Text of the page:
Each year, the American Society of Golf Course Architects conducts our annual meetings — always at a different venue. In April, we held our event at The Woodlands in Houston. Each day is a mixture of business meetings, continuing education, formal dinners and.golf.
I was fortunate enough to have two, sizeable renovation construction projects going on simultaneously in Naples, Florida that commenced work in April, 2017. As we began the work, water levels in the lakes were at all-time lows.
Having nearly completed the back nine tour, MacKenzie was regaining his humor, at least somewhat, and seemed to be tiring a bit as they finished at #16.
When we last paused, Dr. MacKenzie was on his way to the 10th tee. The spirit amongst the group was strained at best as the architect's criticisms continued to mount.
I had a dream last night. Alister MacKenzie is not dead. He's been hiding away since 1934 and he is completely unaware of the state of our game much less his designs. During his 82-year absence, MacKenzie has never once taken notice of The Masters......until now.
Maybe the title got your attention Just talking golf holes here - mainly the short-ish ones especially the 4's under 340 yards and the 3's under 120 yards.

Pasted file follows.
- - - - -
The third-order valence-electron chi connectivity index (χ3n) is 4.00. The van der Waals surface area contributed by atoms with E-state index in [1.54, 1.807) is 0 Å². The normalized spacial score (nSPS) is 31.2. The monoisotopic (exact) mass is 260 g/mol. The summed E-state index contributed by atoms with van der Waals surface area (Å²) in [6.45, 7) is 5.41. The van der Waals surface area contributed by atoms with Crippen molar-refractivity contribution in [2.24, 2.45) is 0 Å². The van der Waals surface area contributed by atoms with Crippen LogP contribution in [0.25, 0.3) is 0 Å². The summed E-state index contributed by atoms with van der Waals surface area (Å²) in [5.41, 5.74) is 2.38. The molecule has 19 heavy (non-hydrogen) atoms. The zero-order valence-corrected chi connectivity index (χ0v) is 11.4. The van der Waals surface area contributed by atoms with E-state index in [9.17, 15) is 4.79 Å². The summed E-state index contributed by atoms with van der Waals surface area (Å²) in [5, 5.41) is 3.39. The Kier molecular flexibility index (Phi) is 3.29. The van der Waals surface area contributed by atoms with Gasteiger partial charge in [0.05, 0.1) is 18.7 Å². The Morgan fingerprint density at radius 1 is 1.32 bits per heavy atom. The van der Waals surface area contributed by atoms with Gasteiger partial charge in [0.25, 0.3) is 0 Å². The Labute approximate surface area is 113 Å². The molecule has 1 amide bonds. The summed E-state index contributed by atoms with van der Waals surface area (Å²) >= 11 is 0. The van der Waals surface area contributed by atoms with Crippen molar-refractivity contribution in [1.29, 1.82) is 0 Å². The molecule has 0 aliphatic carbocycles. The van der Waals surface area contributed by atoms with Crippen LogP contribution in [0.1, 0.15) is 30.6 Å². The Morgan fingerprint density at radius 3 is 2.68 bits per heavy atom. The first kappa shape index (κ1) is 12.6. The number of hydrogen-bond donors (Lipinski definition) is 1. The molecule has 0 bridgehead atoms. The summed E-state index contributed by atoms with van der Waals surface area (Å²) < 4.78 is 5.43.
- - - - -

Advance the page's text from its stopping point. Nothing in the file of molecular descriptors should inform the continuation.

I've certainly enjoyed my share of "perks" while working in the golf industry. And while work often supersedes many of the opportunities presented, once in a while I get to take in some really unique golfing experiences. One such opportunity came about this past season when I was invited to visit Lake Zurich Golf Club in the north suburbs of Chicago.
I'm fresh off one of the greatest golf tours in my life the Heath & Links Tour of England. For those who tracked my daily journal entries, hopefully you gained some sense of what we were exposed to over those ten days. And for those who did not "“ or simply want to gain a general perspective of the experience, this final journal entry will hopefully inspire.
This tour was all about "Heath & Links" and I'll say we certainly followed through accordingly! Yesterday we saw two more links (Royal North Devon and Burnham and Berrow), but we're now back again in the heathlands of Surrey for the final stretch. This morning we visited Woking Golf Club, designed by Tom Dunn (1893).
It's Sunday a proper day to rest from golf after six straight rounds in as many days. Well I mean from playing golf, that is. Today was meant as a relaxing day, but also a time to roam about the Southwest of England and see a few courses that we otherwise lacked time (and energy) to play.